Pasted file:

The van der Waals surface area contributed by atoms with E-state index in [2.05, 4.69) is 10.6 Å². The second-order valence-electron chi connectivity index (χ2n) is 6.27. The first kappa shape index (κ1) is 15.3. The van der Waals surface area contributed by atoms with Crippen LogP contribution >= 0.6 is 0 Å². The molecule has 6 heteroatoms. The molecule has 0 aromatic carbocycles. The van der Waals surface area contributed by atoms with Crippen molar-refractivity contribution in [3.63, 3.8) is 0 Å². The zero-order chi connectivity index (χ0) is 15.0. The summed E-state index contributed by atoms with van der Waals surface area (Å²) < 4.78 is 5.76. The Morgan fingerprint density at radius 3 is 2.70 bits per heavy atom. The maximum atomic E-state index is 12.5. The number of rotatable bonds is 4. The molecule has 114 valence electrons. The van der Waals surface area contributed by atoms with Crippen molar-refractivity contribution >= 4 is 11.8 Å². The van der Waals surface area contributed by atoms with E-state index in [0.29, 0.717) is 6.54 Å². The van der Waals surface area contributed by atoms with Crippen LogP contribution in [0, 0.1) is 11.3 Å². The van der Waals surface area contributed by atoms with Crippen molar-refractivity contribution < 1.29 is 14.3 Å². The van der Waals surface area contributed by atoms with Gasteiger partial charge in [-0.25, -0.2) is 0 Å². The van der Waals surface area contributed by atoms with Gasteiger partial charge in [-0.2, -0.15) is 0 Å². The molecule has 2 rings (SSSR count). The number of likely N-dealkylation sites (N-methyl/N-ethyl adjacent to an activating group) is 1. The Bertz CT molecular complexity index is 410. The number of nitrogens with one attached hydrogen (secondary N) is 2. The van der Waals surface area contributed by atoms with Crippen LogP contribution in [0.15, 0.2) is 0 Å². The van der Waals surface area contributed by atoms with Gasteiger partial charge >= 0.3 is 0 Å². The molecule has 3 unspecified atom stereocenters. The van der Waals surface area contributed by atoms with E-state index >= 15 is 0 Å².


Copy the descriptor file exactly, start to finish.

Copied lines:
The van der Waals surface area contributed by atoms with E-state index in [2.05, 4.69) is 10.6 Å². The second-order valence-electron chi connectivity index (χ2n) is 6.27. The first kappa shape index (κ1) is 15.3. The van der Waals surface area contributed by atoms with Crippen LogP contribution >= 0.6 is 0 Å². The molecule has 6 heteroatoms. The molecule has 0 aromatic carbocycles. The van der Waals surface area contributed by atoms with Crippen molar-refractivity contribution in [3.63, 3.8) is 0 Å². The zero-order chi connectivity index (χ0) is 15.0. The summed E-state index contributed by atoms with van der Waals surface area (Å²) < 4.78 is 5.76. The Morgan fingerprint density at radius 3 is 2.70 bits per heavy atom. The maximum atomic E-state index is 12.5. The number of rotatable bonds is 4. The molecule has 114 valence electrons. The van der Waals surface area contributed by atoms with Crippen molar-refractivity contribution >= 4 is 11.8 Å². The van der Waals surface area contributed by atoms with E-state index in [0.29, 0.717) is 6.54 Å². The van der Waals surface area contributed by atoms with Crippen LogP contribution in [0, 0.1) is 11.3 Å². The van der Waals surface area contributed by atoms with Crippen molar-refractivity contribution < 1.29 is 14.3 Å². The van der Waals surface area contributed by atoms with Gasteiger partial charge in [-0.25, -0.2) is 0 Å². The van der Waals surface area contributed by atoms with Gasteiger partial charge in [-0.2, -0.15) is 0 Å². The molecule has 2 rings (SSSR count). The number of likely N-dealkylation sites (N-methyl/N-ethyl adjacent to an activating group) is 1. The Bertz CT molecular complexity index is 410. The number of nitrogens with one attached hydrogen (secondary N) is 2. The van der Waals surface area contributed by atoms with Crippen LogP contribution in [0.15, 0.2) is 0 Å². The van der Waals surface area contributed by atoms with Gasteiger partial charge >= 0.3 is 0 Å². The molecule has 3 unspecified atom stereocenters. The van der Waals surface area contributed by atoms with E-state index >= 15 is 0 Å².